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hcap
03-03-2016, 01:53 PM
Last week after watching SSD prices continue to drop, bit the bullet and got a SANSUNG 850 EVO 1 tb drive. Did not want to reinstall everything after a fresh install of widows(7). Decided cloning although not the best, was the way to go. Already had Casper 8 for cloning and backup. Contacted Casper customer service who really helped. Had concerns about the raid 0 driver on my Dell XPS 8500, and Samsung strongly recommended the SSD to be used in an AHCI configuration. In fact warned me to not use raid 0 when I called them. Recommended I reset the bios.

Had major jitters after reading conflicting info about re-setting my Dell XPS 8500 bios to AHCI. The Dell came with a small 32 gb SSD on the motherboard. And the machine was pretty fast, using pre-fetching software from Intel. Which was why it was set up; in raid 0. Had my doubts I could clone successfully. However Casper said no problem.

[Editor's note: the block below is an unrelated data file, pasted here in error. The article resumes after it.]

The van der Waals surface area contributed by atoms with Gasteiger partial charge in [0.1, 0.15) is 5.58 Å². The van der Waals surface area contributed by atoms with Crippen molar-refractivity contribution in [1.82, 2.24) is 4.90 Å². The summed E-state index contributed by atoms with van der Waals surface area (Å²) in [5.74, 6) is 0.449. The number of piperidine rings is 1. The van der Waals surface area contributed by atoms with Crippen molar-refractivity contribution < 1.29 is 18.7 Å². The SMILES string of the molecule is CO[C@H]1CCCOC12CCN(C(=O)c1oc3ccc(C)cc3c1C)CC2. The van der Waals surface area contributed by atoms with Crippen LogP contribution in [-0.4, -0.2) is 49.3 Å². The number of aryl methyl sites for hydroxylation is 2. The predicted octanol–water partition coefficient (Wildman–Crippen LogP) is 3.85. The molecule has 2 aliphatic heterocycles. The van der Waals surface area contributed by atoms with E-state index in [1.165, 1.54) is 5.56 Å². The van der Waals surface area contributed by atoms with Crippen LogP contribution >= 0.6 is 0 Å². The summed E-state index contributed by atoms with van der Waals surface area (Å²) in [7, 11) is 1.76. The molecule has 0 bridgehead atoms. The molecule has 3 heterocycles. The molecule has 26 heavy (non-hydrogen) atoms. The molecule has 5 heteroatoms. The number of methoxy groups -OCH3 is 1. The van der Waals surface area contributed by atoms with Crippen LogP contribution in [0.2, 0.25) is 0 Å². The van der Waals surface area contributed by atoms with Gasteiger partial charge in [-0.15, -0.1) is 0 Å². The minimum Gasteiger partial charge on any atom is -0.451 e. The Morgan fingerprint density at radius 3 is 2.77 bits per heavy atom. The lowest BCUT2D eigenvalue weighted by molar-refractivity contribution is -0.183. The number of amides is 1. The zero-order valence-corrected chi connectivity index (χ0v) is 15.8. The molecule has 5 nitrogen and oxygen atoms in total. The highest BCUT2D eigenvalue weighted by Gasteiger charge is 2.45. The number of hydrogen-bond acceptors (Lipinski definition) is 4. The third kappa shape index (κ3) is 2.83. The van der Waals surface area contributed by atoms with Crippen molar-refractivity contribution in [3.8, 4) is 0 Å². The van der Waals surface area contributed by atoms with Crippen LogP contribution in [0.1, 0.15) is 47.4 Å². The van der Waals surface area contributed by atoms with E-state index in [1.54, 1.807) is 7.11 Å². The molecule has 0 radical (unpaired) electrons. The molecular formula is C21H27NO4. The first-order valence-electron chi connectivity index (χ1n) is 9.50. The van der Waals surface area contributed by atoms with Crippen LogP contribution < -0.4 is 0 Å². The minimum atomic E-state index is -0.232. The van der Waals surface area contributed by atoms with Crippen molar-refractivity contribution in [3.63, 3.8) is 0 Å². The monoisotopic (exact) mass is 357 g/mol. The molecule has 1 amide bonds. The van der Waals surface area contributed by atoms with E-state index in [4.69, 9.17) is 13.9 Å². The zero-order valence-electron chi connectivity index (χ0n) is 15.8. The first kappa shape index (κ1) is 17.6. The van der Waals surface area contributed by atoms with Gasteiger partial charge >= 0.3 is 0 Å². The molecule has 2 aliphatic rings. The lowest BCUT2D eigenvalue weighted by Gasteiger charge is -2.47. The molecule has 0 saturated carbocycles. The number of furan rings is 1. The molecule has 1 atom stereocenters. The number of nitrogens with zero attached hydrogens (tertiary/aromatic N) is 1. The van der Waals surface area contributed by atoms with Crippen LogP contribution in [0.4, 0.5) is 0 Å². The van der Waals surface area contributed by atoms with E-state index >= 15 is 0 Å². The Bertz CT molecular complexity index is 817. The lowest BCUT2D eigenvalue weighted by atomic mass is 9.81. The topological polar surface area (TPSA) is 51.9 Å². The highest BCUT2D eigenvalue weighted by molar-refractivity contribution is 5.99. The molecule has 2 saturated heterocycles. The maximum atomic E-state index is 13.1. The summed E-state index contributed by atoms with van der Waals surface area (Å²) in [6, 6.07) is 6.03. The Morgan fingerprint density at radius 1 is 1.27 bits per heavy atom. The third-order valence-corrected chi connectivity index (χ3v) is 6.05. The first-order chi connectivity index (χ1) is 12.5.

Last thing I did before proceeding was to speak to an IT professional who installed all the SSDs for a company I used to work for and still write some programs for. His recommendation was simply after cloning switch the SATA cable my original hard drive was hooked to (SATA 0) to the new cloned SSD.

Everything worked fine in RAID 0.. Old hard drive is now an additional storage drive ( drive letter I) and the SSD is my new boot drive C.

The drive came with a propitiatory piece of software called Magician. Well worth it. Setting it in something called "RAPID mode"
Amazing jump in speed.

Hoofless_Wonder
03-04-2016, 06:20 AM
SSD's are the nuts for PCs. My new desktop has two SSDs on it, one with Linux Ubuntu Studio and the other with evil Windows 10. I've configured them both at RAID 0 to maximize space. Both operating systems boot within 15 seconds.

I just worked on a contract for a customer in St. Louis who wanted to know the best config for NINE SSDs for their system, and we ended up going with RAID5 to maximize the space. The SSDs are reliable and it's worth the risk to only have a single spare. Unlike the older style drives, more spindles DOES NOT necessarily translate to faster i/o with SSD. Running the ioperf tool showed that quite clearly.